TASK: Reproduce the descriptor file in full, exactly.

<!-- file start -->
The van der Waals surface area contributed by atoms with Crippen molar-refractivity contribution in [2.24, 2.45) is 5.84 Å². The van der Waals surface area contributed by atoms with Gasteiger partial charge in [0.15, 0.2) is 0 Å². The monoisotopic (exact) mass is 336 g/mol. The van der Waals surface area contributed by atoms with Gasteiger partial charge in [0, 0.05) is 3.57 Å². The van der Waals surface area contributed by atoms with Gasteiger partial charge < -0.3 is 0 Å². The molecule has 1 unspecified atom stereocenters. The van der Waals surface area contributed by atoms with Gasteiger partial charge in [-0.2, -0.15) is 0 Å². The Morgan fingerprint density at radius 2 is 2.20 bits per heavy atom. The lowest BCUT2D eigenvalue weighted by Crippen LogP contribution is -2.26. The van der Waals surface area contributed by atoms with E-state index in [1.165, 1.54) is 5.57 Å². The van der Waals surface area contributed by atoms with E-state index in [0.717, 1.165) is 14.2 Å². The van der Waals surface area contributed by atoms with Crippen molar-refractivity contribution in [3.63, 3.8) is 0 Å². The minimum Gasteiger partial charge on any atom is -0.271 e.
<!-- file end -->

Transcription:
The van der Waals surface area contributed by atoms with Crippen molar-refractivity contribution in [2.24, 2.45) is 5.84 Å². The van der Waals surface area contributed by atoms with Gasteiger partial charge in [0.15, 0.2) is 0 Å². The monoisotopic (exact) mass is 336 g/mol. The van der Waals surface area contributed by atoms with Gasteiger partial charge in [0, 0.05) is 3.57 Å². The van der Waals surface area contributed by atoms with Gasteiger partial charge < -0.3 is 0 Å². The molecule has 1 unspecified atom stereocenters. The van der Waals surface area contributed by atoms with Gasteiger partial charge in [-0.2, -0.15) is 0 Å². The Morgan fingerprint density at radius 2 is 2.20 bits per heavy atom. The lowest BCUT2D eigenvalue weighted by Crippen LogP contribution is -2.26. The van der Waals surface area contributed by atoms with E-state index in [1.165, 1.54) is 5.57 Å². The van der Waals surface area contributed by atoms with E-state index in [0.717, 1.165) is 14.2 Å². The van der Waals surface area contributed by atoms with Crippen molar-refractivity contribution in [3.63, 3.8) is 0 Å². The minimum Gasteiger partial charge on any atom is -0.271 e.